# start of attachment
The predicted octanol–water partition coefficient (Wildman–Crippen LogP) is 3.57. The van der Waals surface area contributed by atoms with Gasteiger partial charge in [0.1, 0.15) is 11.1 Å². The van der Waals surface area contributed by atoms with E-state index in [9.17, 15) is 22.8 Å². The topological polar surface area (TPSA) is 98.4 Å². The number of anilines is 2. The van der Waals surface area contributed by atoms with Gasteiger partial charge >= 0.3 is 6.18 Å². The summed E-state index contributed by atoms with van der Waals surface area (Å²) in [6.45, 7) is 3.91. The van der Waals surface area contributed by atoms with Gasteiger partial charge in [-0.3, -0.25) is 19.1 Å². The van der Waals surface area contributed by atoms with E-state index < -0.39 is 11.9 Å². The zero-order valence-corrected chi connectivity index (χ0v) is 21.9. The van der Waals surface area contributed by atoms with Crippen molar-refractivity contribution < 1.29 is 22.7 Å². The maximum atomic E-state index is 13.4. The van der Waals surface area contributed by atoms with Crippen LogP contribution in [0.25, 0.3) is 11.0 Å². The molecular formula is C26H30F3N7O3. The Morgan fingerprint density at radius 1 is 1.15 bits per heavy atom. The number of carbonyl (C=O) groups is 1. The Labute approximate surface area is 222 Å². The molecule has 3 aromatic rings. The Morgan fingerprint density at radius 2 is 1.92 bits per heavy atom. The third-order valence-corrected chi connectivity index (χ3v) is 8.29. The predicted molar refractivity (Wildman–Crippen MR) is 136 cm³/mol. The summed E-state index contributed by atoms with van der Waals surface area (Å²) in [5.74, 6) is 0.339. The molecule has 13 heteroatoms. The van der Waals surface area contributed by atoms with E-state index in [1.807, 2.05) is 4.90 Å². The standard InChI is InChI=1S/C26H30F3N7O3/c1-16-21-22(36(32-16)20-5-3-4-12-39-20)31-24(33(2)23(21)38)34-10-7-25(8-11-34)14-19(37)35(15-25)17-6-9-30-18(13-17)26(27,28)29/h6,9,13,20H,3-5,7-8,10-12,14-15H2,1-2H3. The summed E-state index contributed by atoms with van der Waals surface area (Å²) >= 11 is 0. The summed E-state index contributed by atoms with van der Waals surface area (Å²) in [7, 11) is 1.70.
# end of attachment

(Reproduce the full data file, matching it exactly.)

The predicted octanol–water partition coefficient (Wildman–Crippen LogP) is 3.57. The van der Waals surface area contributed by atoms with Gasteiger partial charge in [0.1, 0.15) is 11.1 Å². The van der Waals surface area contributed by atoms with E-state index in [9.17, 15) is 22.8 Å². The topological polar surface area (TPSA) is 98.4 Å². The number of anilines is 2. The van der Waals surface area contributed by atoms with Gasteiger partial charge >= 0.3 is 6.18 Å². The summed E-state index contributed by atoms with van der Waals surface area (Å²) in [6.45, 7) is 3.91. The van der Waals surface area contributed by atoms with Gasteiger partial charge in [-0.3, -0.25) is 19.1 Å². The van der Waals surface area contributed by atoms with E-state index < -0.39 is 11.9 Å². The zero-order valence-corrected chi connectivity index (χ0v) is 21.9. The van der Waals surface area contributed by atoms with Crippen molar-refractivity contribution < 1.29 is 22.7 Å². The maximum atomic E-state index is 13.4. The van der Waals surface area contributed by atoms with Crippen LogP contribution in [0.25, 0.3) is 11.0 Å². The molecular formula is C26H30F3N7O3. The Morgan fingerprint density at radius 1 is 1.15 bits per heavy atom. The number of carbonyl (C=O) groups is 1. The Labute approximate surface area is 222 Å². The molecule has 3 aromatic rings. The Morgan fingerprint density at radius 2 is 1.92 bits per heavy atom. The third-order valence-corrected chi connectivity index (χ3v) is 8.29. The predicted molar refractivity (Wildman–Crippen MR) is 136 cm³/mol. The summed E-state index contributed by atoms with van der Waals surface area (Å²) in [5.74, 6) is 0.339. The molecule has 13 heteroatoms. The van der Waals surface area contributed by atoms with E-state index in [1.807, 2.05) is 4.90 Å². The standard InChI is InChI=1S/C26H30F3N7O3/c1-16-21-22(36(32-16)20-5-3-4-12-39-20)31-24(33(2)23(21)38)34-10-7-25(8-11-34)14-19(37)35(15-25)17-6-9-30-18(13-17)26(27,28)29/h6,9,13,20H,3-5,7-8,10-12,14-15H2,1-2H3. The summed E-state index contributed by atoms with van der Waals surface area (Å²) >= 11 is 0. The summed E-state index contributed by atoms with van der Waals surface area (Å²) in [7, 11) is 1.70.